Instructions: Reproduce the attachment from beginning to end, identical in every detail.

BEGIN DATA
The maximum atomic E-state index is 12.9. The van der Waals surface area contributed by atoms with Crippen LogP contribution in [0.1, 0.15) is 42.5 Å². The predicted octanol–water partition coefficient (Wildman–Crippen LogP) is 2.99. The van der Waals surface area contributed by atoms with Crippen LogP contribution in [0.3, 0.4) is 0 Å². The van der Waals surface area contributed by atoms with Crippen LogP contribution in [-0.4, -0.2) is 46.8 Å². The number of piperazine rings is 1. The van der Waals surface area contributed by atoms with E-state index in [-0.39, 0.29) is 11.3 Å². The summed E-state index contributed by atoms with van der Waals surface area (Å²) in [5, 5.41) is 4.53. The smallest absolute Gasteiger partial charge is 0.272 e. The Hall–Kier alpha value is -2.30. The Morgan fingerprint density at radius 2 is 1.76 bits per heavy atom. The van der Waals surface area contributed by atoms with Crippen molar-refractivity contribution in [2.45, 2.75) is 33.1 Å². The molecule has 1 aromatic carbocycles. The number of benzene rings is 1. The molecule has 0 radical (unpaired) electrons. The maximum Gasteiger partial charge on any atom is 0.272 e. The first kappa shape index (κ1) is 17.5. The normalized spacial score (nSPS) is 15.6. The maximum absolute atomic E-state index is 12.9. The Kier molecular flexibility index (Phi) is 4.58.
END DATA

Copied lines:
The maximum atomic E-state index is 12.9. The van der Waals surface area contributed by atoms with Crippen LogP contribution in [0.1, 0.15) is 42.5 Å². The predicted octanol–water partition coefficient (Wildman–Crippen LogP) is 2.99. The van der Waals surface area contributed by atoms with Crippen LogP contribution in [0.3, 0.4) is 0 Å². The van der Waals surface area contributed by atoms with Crippen LogP contribution in [-0.4, -0.2) is 46.8 Å². The number of piperazine rings is 1. The van der Waals surface area contributed by atoms with E-state index in [-0.39, 0.29) is 11.3 Å². The summed E-state index contributed by atoms with van der Waals surface area (Å²) in [5, 5.41) is 4.53. The smallest absolute Gasteiger partial charge is 0.272 e. The Hall–Kier alpha value is -2.30. The Morgan fingerprint density at radius 2 is 1.76 bits per heavy atom. The van der Waals surface area contributed by atoms with Crippen molar-refractivity contribution in [2.45, 2.75) is 33.1 Å². The molecule has 1 aromatic carbocycles. The number of benzene rings is 1. The molecule has 0 radical (unpaired) electrons. The maximum Gasteiger partial charge on any atom is 0.272 e. The first kappa shape index (κ1) is 17.5. The normalized spacial score (nSPS) is 15.6. The maximum absolute atomic E-state index is 12.9. The Kier molecular flexibility index (Phi) is 4.58.